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A few years ago, my neighbour’s Bowen Mango tree used to produce so many mangoes, she couldn’t give them away … so she had it lopped!

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Whenever I see a mango tree, I remember an Indonesian story retold by storyteller Helen East. My version goes something like this –

One still, summer’s night the moon shone full on a tall, dark mango tree. Cicadas suddenly ceased chirping  and listened. Disgruntled voices were drifting up from the tree’s roots  “After all,” they complained, ” we do all the work and get none of the attention or thanks!”

They muttered on about how hard it was deep down in the dark earth, holding the whole tree fast, while keeping water moving up to the trunk, the branches, those leaves and all that fruit.

“Look at that lazy trunk, just standing there!” they yelled, looking up.

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Hearing this the trunk yelled back “ Not, so! My job is constant strain. Holding all this tree together in wind and storms is much harder. If I break, we all die. You forget too that I carry all the food back and forth to all parts. I’ve also had limbs chopped off for firewood, bark stripped by foraging animals: the pain of it all.”

Then the trunk added “It’s those leaves just hanging there, dancing in the breeze. I wish that was all I had to do!”

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Surrounding branches swayed in disagreement. They thought differently.

“How little you know, “ whispered the leaves in chorus. “ All day long we convert energy from the sun sharing it with the whole tree. We’re up all night releasing air for the tree while it rests. We shelter you all from too much sun. Heavy rains often tear us down.You wouldn’t want to have our job. Look at the fruits, all they do is hang around, grow fat and glow with pride when they’re ripe. There’s the kind of job we’d like!” they sighed.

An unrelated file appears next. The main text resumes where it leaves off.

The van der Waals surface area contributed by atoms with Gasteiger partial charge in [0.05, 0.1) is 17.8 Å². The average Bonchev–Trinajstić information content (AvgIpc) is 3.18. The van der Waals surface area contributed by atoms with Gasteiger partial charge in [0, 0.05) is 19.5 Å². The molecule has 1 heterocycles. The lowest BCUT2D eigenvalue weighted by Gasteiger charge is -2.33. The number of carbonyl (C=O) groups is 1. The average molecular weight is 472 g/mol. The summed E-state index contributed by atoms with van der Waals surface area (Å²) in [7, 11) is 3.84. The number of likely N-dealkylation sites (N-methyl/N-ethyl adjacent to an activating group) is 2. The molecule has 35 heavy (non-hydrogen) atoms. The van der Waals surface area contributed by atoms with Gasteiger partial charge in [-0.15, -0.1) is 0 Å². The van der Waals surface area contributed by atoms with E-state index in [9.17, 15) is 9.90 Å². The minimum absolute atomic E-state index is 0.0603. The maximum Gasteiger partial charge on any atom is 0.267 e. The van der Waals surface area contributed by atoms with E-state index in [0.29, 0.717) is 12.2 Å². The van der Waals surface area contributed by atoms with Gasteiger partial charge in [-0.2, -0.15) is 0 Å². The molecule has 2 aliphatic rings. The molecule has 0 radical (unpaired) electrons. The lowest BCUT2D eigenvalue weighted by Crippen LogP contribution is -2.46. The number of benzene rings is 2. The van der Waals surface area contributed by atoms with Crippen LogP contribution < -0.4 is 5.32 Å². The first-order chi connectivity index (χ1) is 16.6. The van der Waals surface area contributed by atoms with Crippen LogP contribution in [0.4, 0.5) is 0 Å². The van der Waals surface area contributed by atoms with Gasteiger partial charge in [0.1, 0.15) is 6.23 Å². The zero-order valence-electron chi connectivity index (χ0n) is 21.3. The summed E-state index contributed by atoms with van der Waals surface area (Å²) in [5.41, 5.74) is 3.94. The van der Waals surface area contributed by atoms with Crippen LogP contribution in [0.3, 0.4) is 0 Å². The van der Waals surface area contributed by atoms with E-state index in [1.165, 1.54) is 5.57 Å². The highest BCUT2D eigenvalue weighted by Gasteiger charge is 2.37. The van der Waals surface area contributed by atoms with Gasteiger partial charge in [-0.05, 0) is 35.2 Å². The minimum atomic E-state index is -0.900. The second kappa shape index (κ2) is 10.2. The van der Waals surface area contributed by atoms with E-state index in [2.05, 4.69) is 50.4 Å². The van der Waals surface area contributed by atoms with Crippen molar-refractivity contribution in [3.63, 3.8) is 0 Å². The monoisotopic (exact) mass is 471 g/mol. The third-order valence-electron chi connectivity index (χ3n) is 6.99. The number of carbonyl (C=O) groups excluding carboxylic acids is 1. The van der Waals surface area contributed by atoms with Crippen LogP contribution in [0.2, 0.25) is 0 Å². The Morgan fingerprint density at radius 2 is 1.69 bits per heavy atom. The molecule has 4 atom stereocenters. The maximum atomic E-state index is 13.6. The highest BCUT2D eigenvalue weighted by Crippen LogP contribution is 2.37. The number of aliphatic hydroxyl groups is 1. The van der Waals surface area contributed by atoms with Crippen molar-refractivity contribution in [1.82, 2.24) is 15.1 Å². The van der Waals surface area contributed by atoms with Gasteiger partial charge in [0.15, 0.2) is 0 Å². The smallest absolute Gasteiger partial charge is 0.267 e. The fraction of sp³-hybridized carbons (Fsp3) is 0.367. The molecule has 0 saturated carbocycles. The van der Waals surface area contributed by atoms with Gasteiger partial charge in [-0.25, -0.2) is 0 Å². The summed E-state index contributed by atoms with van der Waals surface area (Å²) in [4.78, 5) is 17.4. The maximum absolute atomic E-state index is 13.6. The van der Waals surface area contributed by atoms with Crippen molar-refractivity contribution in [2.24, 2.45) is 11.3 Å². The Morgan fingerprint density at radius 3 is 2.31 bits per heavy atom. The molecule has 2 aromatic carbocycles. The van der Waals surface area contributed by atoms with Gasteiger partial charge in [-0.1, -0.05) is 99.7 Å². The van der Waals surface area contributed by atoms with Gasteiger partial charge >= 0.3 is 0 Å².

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The fruits held their tongue at first. They knew it was because of their existence that this tree was valued. Then they indignantly pointed out how badly treated they were, often ripped off before they were ripe or gnawed at by bats and rats.

“We have the worst of all – such a short life. Though prized by humans, many of us can be left to rot at the base. The rest have to give ourselves up to be eaten, pulped, sliced and worse…”

A deep voice broke through the babble.

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“Enough! … I spend a long time waiting for my fruit to ripen,” said the husky stone.

“We fall together. If I am cast aside and land on good earth, we go on. When I dry out, I force my case to split open so the seed can begin to grow into a sapling. I remake all of you from my core when a root descends and a shoot ascends. Trees like us have flourished for thousands of years. We all have our part to do in the growing …”

Just then,  a woman came softly into the garden to look at the moon so the tree fell silent. And the cicadas began their rhythmic nocturne once again.

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Sources – Story adapted from Helen East’s retelling “The Heaviest Burden” in  BRAND, Jill, BLOWS, Wendy & SHORT, Caroline. The Green Umbrella: stories, songs, poems and starting points for environmental assemblies. London, Black, 1991:93.

Mango – Wikiwand article

All text and photos by Meg

Story Twigs the Imagination! by Meg Philp is licensed under a Creative Commons Attribution-Non Commercial-ShareAlike 4.0 International License and also Copyright © under Australian Law.

 

Serene Sail: Weekly Photo Challenge

On a summer trip to Edinburgh some years back, I went out one day to Cramond, to the park there and followed the River Almond down to the inlet.

All was quiet. Not a soul around, hardly a breeze. There was a scatter of sailing boats at anchor. The tide was out. What caught my eye was a line of swans gliding in.

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I had to get closer and enjoyed watching them sail in.

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… just beautiful and serene.

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As my granny used to say, “You can’t beat Scotland on a sunny day.”

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For more info about Cramond, see the highlighted link for the Wikiwand article. Evidence of human habitation goes back to 8500BC. The Romans built a fort there, hence the name, which comes from Celtic word meaning ‘fort on the river.’